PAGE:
Here it is, the 22nd of December. Yesterday was the shortest day of the year, which means we are now climbing out of our dark, dreary, abysmal hole and headed into the light. Sure, it’ll be colder these next couple of months, but it will also be lighter! And light is good…
Right now at this very minute (8:40 am) it doesn’t appear very light. That’s because we’ve got a cloud cover about 17 miles thick and it’s raining cats and dogs outside. You can tell a native Washingtonian by the fact that they don’t seem to recognize that it’s raining until they’ve been out in it for a half hour or so. Because they don’t recognize the rain, they’re out there without umbrellas (those are for wimps) and hats (smarter people put them on.) After 30 minutes of chores, I was drenched. My hair had soaked up a gallon of rain water and it was dripping down my face and neck. At least I’d put on gloves and Darling’s boots (they’re the only rubber boots without holes.)
Last night my body ached like it hadn’t in a long time. My shoulders and arms were sore right down to the very core after moving and shuffling panels around in the paddock in an effort to create a chute from which to handle Firecracker. I’d started out in the morning by calling the vet, who called into the clinic to get a prescription for acepromozine, which is a relaxant. He gave me two doses, actually, in case the first didn’t work. “Give it to her orally, on some grain, and wait 5 minutes then see if you can get to the buckle on the halter. If it doesn’t work, then wait a couple of hours and use your best judgment in giving her a second dose. It doesn’t come without risks, so it’s your call on whether or not you want to do it.”
The risks are slowing the heart rate down, and of course if it goes too slow, the risk becomes death. Fun, eh?
The first dose went down the happy throat of a horse who normally doesn’t get a treat of alfalfa pellets at 1 in the afternoon. Five to ten minutes later I was trying to get to the buckle, but with no luck. Although I really couldn’t tell if she had slown down at all with the drug, I could tell when she perked back up as she was suddenly a bit more adamant that I wasn’t going to touch her near her face.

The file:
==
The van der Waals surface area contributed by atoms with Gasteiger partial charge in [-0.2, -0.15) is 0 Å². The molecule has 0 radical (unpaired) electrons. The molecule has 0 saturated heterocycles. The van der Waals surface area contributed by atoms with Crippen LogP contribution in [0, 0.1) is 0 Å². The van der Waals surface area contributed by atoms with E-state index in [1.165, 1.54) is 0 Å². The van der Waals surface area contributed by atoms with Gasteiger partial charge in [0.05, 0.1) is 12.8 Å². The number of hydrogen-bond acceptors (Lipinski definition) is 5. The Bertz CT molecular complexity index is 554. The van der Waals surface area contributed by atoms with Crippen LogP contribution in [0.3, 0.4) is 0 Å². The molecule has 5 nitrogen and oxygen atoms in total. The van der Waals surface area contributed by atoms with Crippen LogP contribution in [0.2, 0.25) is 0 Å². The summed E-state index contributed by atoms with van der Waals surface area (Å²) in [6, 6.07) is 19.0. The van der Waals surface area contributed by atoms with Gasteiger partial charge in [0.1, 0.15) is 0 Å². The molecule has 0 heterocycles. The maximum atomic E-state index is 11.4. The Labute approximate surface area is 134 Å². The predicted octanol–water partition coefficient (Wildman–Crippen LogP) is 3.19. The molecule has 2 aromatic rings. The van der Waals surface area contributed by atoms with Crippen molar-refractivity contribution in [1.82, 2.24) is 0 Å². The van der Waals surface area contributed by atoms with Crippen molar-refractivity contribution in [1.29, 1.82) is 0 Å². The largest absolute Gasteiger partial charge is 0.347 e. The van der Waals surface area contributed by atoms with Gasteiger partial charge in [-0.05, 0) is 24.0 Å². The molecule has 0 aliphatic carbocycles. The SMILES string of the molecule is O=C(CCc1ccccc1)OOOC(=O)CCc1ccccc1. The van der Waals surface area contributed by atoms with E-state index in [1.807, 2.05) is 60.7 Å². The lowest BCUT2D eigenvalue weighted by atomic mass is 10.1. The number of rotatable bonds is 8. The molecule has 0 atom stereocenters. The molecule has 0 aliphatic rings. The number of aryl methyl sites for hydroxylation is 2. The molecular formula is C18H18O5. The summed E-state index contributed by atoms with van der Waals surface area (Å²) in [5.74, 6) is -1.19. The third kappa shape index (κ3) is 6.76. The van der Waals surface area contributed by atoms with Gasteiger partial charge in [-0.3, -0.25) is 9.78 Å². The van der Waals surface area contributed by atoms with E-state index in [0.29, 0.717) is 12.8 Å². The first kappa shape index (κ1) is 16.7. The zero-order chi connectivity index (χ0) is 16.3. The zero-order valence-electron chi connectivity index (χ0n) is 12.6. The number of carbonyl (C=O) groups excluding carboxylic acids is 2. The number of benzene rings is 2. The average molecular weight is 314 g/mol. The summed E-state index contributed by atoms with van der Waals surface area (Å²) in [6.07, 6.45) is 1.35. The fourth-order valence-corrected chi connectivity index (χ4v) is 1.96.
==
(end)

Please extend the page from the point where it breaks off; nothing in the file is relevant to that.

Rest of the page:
Round pen panels are six feet high and can be moved about easily by people stronger than me.
Rather than give the drug again later, I began setting up panels and made myself a narrow chute. My assistant photographer (aka Darling) wasn’t around, so I’m afraid the whole thing went undocumented. The chute, however, was wide enough at the front for the hay manger. Firecracker then fit neatly between the panels (she went in willingly enough with food as an offering) and I pulled them as close together as I could in the back so she couldn’t escape.
The first attempt didn’t work. She let me touch her all over, but when it came time to work at the buckle, she backed up as far as the panels would allow, and unfortunately there were 20 feet of panels which made it difficult to stay with her as she did this. After 30 or so minutes, I let her loose and decided to try again at dinner time. The second time around, things went better. I managed to figure out a way to make the back end of the chute narrower which prevented her from backing up more than a couple of feet. Since she couldn’t get out of my way by going backwards, she had the option of rearing and trying to go over the top.
Which she didn’t do.
Instead, she stood and ate her dinner while I got the buckle undone. As suspected, it was stuck to the wound on the other side of her head. It dropped off her nose, but was left dangling. I let her out of the chute and put the remainder of her dinner into her stall. I had two options: Grab hold of the halter and pull, or leave it like it was. I opted to leave it dangling, not wanting her to associate me with the pain that would no doubt accompany the pulling. I did go inside to grab the camera at that point so you could see what she looked like after the ordeal. I was amazed when I put the photo up on the computer screen, as in the dim evening light I hadn’t really been able to see the wound. The halter had rubbed right down to the flesh.
So today, in the dripping, dreary rain, I’ll be out there again, this time trying to get some anti-bacterial salve onto the wound. I’ll undoubtedly forget my hat and finish the job looking like a drowned rat.
The halter fell off overnight. Today I’ll need to doctor up the wound.
Read Full Post »